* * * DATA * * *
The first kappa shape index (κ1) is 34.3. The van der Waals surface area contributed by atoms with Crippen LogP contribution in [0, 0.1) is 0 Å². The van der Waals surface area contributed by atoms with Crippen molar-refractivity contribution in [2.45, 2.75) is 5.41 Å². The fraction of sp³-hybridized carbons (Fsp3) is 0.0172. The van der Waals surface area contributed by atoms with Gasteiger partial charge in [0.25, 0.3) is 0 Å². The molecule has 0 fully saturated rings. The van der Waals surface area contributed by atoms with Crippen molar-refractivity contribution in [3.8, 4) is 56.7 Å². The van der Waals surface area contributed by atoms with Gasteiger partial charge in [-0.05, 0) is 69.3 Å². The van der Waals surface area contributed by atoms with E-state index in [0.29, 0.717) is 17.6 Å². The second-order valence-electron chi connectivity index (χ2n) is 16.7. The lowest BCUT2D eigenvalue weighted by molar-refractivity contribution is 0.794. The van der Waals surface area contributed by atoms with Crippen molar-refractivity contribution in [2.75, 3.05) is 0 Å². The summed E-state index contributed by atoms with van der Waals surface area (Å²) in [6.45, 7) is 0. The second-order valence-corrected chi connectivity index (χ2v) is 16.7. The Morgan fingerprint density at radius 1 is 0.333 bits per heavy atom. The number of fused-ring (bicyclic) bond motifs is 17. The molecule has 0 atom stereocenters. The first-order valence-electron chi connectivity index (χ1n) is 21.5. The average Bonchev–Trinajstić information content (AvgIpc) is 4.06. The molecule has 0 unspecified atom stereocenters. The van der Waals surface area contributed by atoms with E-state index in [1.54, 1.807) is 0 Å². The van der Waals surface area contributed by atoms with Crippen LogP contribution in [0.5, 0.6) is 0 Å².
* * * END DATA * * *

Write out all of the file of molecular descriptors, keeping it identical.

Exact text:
The first kappa shape index (κ1) is 34.3. The van der Waals surface area contributed by atoms with Crippen LogP contribution in [0, 0.1) is 0 Å². The van der Waals surface area contributed by atoms with Crippen molar-refractivity contribution in [2.45, 2.75) is 5.41 Å². The fraction of sp³-hybridized carbons (Fsp3) is 0.0172. The van der Waals surface area contributed by atoms with Gasteiger partial charge in [0.25, 0.3) is 0 Å². The molecule has 0 fully saturated rings. The van der Waals surface area contributed by atoms with Crippen molar-refractivity contribution in [3.8, 4) is 56.7 Å². The van der Waals surface area contributed by atoms with Gasteiger partial charge in [-0.05, 0) is 69.3 Å². The van der Waals surface area contributed by atoms with E-state index in [0.29, 0.717) is 17.6 Å². The second-order valence-electron chi connectivity index (χ2n) is 16.7. The lowest BCUT2D eigenvalue weighted by molar-refractivity contribution is 0.794. The van der Waals surface area contributed by atoms with Crippen molar-refractivity contribution in [2.75, 3.05) is 0 Å². The summed E-state index contributed by atoms with van der Waals surface area (Å²) in [6.45, 7) is 0. The second-order valence-corrected chi connectivity index (χ2v) is 16.7. The Morgan fingerprint density at radius 1 is 0.333 bits per heavy atom. The number of fused-ring (bicyclic) bond motifs is 17. The molecule has 0 atom stereocenters. The first-order valence-electron chi connectivity index (χ1n) is 21.5. The average Bonchev–Trinajstić information content (AvgIpc) is 4.06. The molecule has 0 unspecified atom stereocenters. The van der Waals surface area contributed by atoms with E-state index in [1.54, 1.807) is 0 Å². The van der Waals surface area contributed by atoms with Crippen LogP contribution in [0.5, 0.6) is 0 Å².